<p>— As expected, Detroit goes to Chauncey on the block early on.  The media has made much of his strength advantage over Parker.  He scores and Pop stops the game for a quick chat with his boys.  As the action pauses for a moment, I realise how frenzied the pace has been thus far.  The opening minutes of this game have looked more like a Dallas-Phoenix match than the defensive battle this one should be. </p>
<p>— Bones enters the game and immediately puts two on the board.  Who said old people were useless? </p>
<p>— Wallace has his shot swatted onto the board from behind.  Now you know what it feels like, Ben. </p>
<p>— With a little over four minutes left in the first, Detroit already has four team fouls.  Sending a message is one thing, but picking up petty fouls is another. </p>
<p>— The feed stops for a moment, causing my heart to do likewise.  If I had been denied this game, I might have had to kill somebody.  Thankfully for my potential victims, the picture is restored after a few seconds, and the blood begins to move around my body again. </p>
<p>— “The thing you have to remember is that the winner of this game wins the whole series.”  The man who spoke these words was introduced as an “expert analyst” before the game began. </p>
<p>— Horry’s first free throw bricks off the front of the rim.  Even Big Shot Bob looks unsettled. </p>
<p>— Bob ices a three from the corner. </p>
<p>— Horry scores again.  Maybe I should shut up. </p>
<p>— Brent Barry goes down very hard and writhes on the floor for a few seconds.  The arena falls silent for a moment.  He’s back on his feet soon enough, however. </p>
<p>— Hamilton makes an instinctive poke at the ball as Brent Barry cocks it back for the fast-break dunk, knocking it loose and denying him the easy bucket. </p>
<p>— The first quarter ends with the Spurs up eighteen to sixteen.  I know this was always going to be a war of attrition, but I’ve put up more than eighteen in a quarter by myself a couple of times this season.  The moronic analyst I quoted earlier remarks that this is a low-scoring game as if he’s making some remarkable insight.  From now on, I’m muting the television whenever he speaks. </p>
<p>— Dice is called for grappling with Timmy in the post.  Knowing that it’s going to be a battle in and around the paint, the officials are sending a message. </p>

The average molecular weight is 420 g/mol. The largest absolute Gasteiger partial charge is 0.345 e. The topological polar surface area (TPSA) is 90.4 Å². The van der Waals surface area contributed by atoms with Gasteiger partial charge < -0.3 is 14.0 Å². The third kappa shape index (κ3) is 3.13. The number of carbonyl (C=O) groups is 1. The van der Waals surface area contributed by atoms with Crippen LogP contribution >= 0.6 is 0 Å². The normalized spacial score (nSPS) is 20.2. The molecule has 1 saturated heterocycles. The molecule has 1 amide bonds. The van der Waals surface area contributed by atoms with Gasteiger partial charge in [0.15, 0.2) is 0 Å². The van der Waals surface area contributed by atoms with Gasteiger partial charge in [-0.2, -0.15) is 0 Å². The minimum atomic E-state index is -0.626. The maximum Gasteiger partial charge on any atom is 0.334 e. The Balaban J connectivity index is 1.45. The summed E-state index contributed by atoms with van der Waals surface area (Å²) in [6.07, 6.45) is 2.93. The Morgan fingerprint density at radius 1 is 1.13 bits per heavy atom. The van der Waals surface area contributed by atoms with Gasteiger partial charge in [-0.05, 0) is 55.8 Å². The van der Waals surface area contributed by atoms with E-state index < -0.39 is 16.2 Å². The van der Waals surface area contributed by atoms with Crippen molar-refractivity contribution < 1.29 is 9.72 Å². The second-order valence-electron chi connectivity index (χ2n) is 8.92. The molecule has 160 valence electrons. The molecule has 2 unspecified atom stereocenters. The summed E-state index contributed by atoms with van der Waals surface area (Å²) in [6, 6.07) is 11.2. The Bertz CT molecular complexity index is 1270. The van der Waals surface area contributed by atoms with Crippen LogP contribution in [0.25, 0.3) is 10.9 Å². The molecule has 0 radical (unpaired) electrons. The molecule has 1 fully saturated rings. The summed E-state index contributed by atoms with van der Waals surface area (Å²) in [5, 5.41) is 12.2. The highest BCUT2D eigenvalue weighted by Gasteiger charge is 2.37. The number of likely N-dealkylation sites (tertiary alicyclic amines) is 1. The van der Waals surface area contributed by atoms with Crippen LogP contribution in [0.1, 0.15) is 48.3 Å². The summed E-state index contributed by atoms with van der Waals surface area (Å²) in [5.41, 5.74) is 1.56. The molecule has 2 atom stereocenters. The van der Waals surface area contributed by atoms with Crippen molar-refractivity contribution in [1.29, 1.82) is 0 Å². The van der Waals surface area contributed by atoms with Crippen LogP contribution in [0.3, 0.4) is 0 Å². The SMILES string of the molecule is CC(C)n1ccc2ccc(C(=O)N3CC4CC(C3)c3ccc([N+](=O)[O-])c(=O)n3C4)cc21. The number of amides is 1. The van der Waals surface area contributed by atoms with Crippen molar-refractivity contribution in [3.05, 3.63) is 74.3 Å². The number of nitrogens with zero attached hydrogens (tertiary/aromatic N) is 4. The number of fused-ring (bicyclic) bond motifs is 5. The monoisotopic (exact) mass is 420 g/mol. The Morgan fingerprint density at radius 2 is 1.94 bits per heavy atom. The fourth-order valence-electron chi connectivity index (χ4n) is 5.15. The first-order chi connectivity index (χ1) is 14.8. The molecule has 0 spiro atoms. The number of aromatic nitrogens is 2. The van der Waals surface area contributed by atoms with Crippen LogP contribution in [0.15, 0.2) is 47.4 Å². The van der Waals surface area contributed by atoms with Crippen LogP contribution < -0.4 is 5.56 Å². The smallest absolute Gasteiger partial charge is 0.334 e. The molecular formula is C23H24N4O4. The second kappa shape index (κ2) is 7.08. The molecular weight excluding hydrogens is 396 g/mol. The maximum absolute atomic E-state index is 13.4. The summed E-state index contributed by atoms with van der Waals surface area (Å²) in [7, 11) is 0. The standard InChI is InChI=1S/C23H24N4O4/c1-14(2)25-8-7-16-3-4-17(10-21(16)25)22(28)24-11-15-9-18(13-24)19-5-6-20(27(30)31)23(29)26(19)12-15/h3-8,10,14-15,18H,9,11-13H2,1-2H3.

<p>— Bruce Bowen appears to drop his defender on a forward-and-back dribble move.  There are now two reasons to call him <I>The Bowen Collector</I>.</p>
<p>— Manu performs a wacky crossover at the top of key while totally open.  You have to love the guy. </p>
<p>— David Robinson is shown on the big screen, and he still looks healthy enough that he could suit up and contribute.  The way he’s moving towards the court makes it look as if he might try to. </p>
<p>— The coverage switches to the Palace of Auburn Hills, and I recognise someone in the crowd.  It’s a small world. </p>
<p>— Timmy ain’t scared no mo’, even if he is missing shots. </p>
<p>— ‘Sheed and Manu clash knees.  Rasheed comes off worse. </p>
<p>— The ball goes out and the referees decide to jump it.  The replay clearly shows that it touched Manu last.  Odd plays can make a huge difference in games such as this one. </p>
<p>— Detroit commits a shot clock violation, and Rasheed picks up his third foul seconds later.  These are bad signs for the Pistons. </p>
<p>— Horry takes a shot to the chops and stays down while the crowd expresses its dissatisfaction.  One guy in the front row looks ready to rush the floor and set off another royal rumble.  Fortunately, no cups are thrown, and the game continues. </p>
<p>— One commentator jokingly remarks that Tony Parker must have used his “French charm” to hook up with Eva Longoria.  Tony Parker is Belgian.  I’m now muting the television whenever play stops. </p>
<p>— Manu is all water from three, and Ben Wallace responds with his second dunk in consecutive offences to tie the game up at thirty-three. </p>
<p>— Ben Wallace dunks for the third straight play.  He now leads all scorers with twelve.  He really chose the right time to show up offensively. </p>
<p>— T.P. puts in a gorgeous reverse to cap a long drive.  That’s why Mrs. Solis wants a piece of the Parker pie. </p>
<p>— Manu looks surprised when he’s hacked across the arms with a little over a second left in the half and nothing is called.  This isn’t Italy, bro.  Once he starts taking four steps on the way to the bucket like every other guard in the league, he’ll have realised what the NBA is about. </p>
<p>— Being interviewed on the way to the locker-room, Ben Wallace notes that the thing which has most surprised him about this game is that it was tough and that both teams were playing very hard.  Did nobody tell him that this was game seven of the NBA finals? </p>